|Birth: ||Feb. 27, 1915|
|Death: ||Jun. 6, 1944|
Departement du Calvados
Linton Charles Armatage was born February 27, 1915 in Plunkett, Saskatchewan to Emma (Jones) and Dr. (Jabez Houghton) Porter, a dental surgeon, who was originally from Trenholm, Quebec.*1
The family, members of the United Church, lived for a time in Minneapolis, Minnesota, and by 1905 they were homesteading in the Attica, Saskatchewan area. By 1911, they moved to the Humbolt area and later moved to the Eltham district south of Plunkett where Linton attended school in Eltham and Lanigan.*1
Linton's siblings included Donald Jones Armatage who lived in Listowel, Ontario and was later to become part of (CASF), Trenholm Porter Armatage who became a F/O in the RCAF, Marguerite Robinson of Regina, Saskatchewan, Doris Rosenberger of Nipawin, Saskatchewan, Marian Pearl Becker of Spinney Hill, Saskatchewan and Lillian Wall of Meadow Lake, Saskatchewan where their parents later also moved.*3
Linton was a good student, graduating with a senior matriculation, and worked for several years in the OK store in Lanigan before going to Saskatoon to work for the same company.*4
Linton also worked as a shipper in the wholesale and retail grocery company, Macdonald's Consolidated, in Saskatoon for eight years, a job to which he wanted to return after the war. He married Dorothy Elaine Webb of Young, Saskatchewan*4 on December 25, 1937. Their only child, daughter Diana Lynn, was born June 10, 1939.*3
Linton served in the second battalion of the S.L.I. (MG) from 10 July 1940 to 8 July 1942. During that period on 1 May 1941 he was promoted to corporal.
At the time of Lintonís enlistment in Saskatoon on 8 July 1942, he was taken on strength at #12 District Depot (CASA) in Regina as a private. His family had a young British evacuee, Mary Lawson, who had been living with them since 4 January 1941. His parents were living in Lanigan; where his father was the manager of the Saskatchewan Liquor store.*3
Linton stood 5 ft. 9ľ inches tall and weighed 154 pounds. He had a fair complexion, hazel eyes, brown hair and was considered to have good development. On each of Lintonís medicals, he was listed as A1, even after arches on both feet were strained in a 1938 crushing accident that forced him to remain in bed for four weeks.*3
21 July 1942 Linton was promoted to Acting Corporal without pay with #12 District Depot in Regina. He was posted to H.W.E. of #12 District Depot CAA and promoted to acting corporal with pay 25 July. By 28 July, now Private Armatage was transferred to #9 Platoon of the Aerodrome Defence at Dundurn, Saskatchewan as part of the 9th ADP.
Linton was promoted 1 August to acting L/Sgt. and had a new rate of pay of $1.90/day. By 10 August he had qualified on (wheeled) class IC111 with the 9th ADP and twelve days later he had qualified for tracked class of IC111. Still part of the 9th ADP, he was sent to the Patricia Bay, B. C. and by 10 October he was attached to the First Battalion of the Edmonton Fusiliers.
Leaving Vancouver Island, Linton was stationed in White Horse 14 November and was put on the payroll of the 27th Regiment of the RCA. In the spring, he was granted a fourteen-day furlough plus four days traveling time. He was also entitled to draw a ration allowance for that period. He returned to the north 9 June 1943.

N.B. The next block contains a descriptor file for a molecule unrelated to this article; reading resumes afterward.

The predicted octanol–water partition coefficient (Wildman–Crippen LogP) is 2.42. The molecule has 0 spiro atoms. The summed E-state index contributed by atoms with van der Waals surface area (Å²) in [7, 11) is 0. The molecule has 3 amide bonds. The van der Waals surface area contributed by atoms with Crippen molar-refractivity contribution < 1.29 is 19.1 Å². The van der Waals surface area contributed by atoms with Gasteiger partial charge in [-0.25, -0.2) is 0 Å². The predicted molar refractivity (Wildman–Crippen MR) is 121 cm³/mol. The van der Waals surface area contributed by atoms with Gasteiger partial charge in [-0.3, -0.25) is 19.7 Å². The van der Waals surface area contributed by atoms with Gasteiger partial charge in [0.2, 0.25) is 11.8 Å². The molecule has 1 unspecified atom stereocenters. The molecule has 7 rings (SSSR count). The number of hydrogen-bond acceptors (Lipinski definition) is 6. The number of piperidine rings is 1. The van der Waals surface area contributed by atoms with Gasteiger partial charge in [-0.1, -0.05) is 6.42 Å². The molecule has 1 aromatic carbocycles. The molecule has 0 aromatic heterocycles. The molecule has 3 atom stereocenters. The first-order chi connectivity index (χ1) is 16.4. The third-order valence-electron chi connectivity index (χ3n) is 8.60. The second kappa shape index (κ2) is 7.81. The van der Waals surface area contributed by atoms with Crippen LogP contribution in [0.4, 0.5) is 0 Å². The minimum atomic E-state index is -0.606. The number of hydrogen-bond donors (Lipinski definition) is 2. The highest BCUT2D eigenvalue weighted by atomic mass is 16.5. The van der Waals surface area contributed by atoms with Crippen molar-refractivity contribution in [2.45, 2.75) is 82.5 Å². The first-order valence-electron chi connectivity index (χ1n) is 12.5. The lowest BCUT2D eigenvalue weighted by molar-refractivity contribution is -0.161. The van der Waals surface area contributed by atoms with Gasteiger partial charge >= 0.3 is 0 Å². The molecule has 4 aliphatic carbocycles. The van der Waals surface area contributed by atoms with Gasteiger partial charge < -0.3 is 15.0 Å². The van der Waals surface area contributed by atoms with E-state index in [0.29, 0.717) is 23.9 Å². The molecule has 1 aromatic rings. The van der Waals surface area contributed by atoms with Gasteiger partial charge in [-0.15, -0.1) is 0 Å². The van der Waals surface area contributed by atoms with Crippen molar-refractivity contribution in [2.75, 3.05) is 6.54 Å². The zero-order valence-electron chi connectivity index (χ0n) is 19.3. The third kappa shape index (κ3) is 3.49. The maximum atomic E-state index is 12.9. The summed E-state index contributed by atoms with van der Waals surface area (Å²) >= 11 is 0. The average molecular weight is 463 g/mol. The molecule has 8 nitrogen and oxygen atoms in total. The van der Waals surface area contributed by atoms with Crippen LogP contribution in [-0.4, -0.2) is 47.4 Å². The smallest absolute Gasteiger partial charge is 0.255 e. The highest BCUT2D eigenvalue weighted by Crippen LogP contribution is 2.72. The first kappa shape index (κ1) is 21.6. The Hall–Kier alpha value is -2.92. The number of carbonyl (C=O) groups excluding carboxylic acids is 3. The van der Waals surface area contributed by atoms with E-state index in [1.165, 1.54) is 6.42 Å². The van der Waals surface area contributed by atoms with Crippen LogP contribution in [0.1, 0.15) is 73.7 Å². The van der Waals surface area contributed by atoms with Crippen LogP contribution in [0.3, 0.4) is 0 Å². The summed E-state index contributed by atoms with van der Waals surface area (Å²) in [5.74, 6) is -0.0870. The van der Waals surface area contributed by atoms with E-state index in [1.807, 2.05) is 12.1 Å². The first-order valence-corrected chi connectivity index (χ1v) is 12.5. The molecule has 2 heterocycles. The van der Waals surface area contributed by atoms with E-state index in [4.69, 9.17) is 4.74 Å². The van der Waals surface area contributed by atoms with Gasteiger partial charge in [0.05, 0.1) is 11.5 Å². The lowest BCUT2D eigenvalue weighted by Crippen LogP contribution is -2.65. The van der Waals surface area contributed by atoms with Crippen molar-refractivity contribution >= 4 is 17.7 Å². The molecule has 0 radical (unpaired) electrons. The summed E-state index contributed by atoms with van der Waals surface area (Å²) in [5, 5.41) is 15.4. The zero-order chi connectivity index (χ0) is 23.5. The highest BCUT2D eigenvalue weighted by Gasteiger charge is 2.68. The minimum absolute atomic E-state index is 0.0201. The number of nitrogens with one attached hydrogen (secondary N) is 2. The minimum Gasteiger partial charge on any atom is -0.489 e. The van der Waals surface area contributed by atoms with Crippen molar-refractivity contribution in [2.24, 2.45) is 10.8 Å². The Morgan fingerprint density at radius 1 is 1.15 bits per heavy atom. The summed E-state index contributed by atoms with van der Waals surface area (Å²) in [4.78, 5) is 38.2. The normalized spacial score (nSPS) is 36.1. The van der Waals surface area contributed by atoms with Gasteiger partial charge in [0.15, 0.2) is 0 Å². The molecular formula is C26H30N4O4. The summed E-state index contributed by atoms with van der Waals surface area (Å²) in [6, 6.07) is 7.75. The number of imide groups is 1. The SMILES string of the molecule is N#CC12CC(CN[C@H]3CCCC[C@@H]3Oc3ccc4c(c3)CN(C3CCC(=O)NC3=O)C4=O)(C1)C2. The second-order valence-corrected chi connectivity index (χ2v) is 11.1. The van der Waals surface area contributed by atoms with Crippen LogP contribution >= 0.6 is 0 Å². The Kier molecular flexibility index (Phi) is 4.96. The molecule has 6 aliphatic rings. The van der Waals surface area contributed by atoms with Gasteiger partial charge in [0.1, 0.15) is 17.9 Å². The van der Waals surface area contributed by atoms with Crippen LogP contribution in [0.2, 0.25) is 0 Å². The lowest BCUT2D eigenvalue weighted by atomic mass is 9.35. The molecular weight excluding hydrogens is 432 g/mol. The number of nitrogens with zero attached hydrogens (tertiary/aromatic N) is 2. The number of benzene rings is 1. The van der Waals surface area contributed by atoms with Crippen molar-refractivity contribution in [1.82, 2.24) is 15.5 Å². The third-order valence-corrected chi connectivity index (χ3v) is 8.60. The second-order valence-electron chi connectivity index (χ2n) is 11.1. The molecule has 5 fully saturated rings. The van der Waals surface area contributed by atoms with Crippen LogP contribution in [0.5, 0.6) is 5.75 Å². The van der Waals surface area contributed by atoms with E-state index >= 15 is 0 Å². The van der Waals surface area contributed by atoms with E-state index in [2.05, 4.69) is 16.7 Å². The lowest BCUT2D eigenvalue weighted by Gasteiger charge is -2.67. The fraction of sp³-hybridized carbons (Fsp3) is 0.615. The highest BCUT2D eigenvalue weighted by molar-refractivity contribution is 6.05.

Back in Pat Bay, Linton was attached to the First Battalion St. John Fusiliers for A/P and pay 26 June 1943. Effective 16 July, he was attached to the First Battalion of The Brockville Rifles for A/P and pay as a L/Sgt. 1 August 1943, Linton was attached to the Third Battalion Regina Rifles from which he received his rations and quarters in Victoria 6 August. 9 August he reverted to substantive corporal and his rate of pay dropped to $1.70/day.*3
He was taken on strength at #121 CA (B) IC for A/P with the Third Battalion of the Regina Rifles on 9 August and by 10 August Linton was in the #1 Transit Camp in Maple Creek. On 4 September after leaving the Maple Creek camp, he was attached to #1 Transit Camp at Windsor, N. S. 7 September in preparation for transferring overseas.
Linton embarked 14 September as part of 2CIRU. After disembarking 19 September,little time was allowed for rest as Linton reported to duty the following day and by 29 October he was attached to his final regiment, The First Battalion of The Royal Winnipeg Rifles. (According to his wife he was in #13 Company of the RWR.) On 15 January 1944, he was awarded the Canadian Volunteer Service Medal and Clasp. *3
While Linton was in England, his wife moved from Sutherland, Saskatchewan to North Battleford.*3
The war diary of The Royal Winnipeg Rifles gives a good account of the days leading up to the planned invasion of Normandy.*2
On Thursday, June 1 1944 at Hiltonbury Camp, the Royal Winnipeg Rifles Battalion was divided into two major craft loads, 2 assault companies in Camp C7 and 2 reinforcement companies in C8, readying for the D-day assault on Normandy. They were joined with detachments of other arms and services that made up the assault loads of company groups. In the marshaling camp, the static staff took care of daily administration. Entertainment was provided by auxiliary services and American special services. Daily PT parades kept the men busy and fit while the camp was sealed to avoid briefed information being leaked. D Company's vehicles were being sent to marshaling camps in the Gosport area. The command group remained in Camp C7.
Friday, June 2 - A and C Companies' re-enforcements were given 24-hour ration packs, emergency chocolate and vomit bags to be used if needed when on the small assault craft, water sterilizing pills and the necessary equipment for their self-containment for a 48-hour period.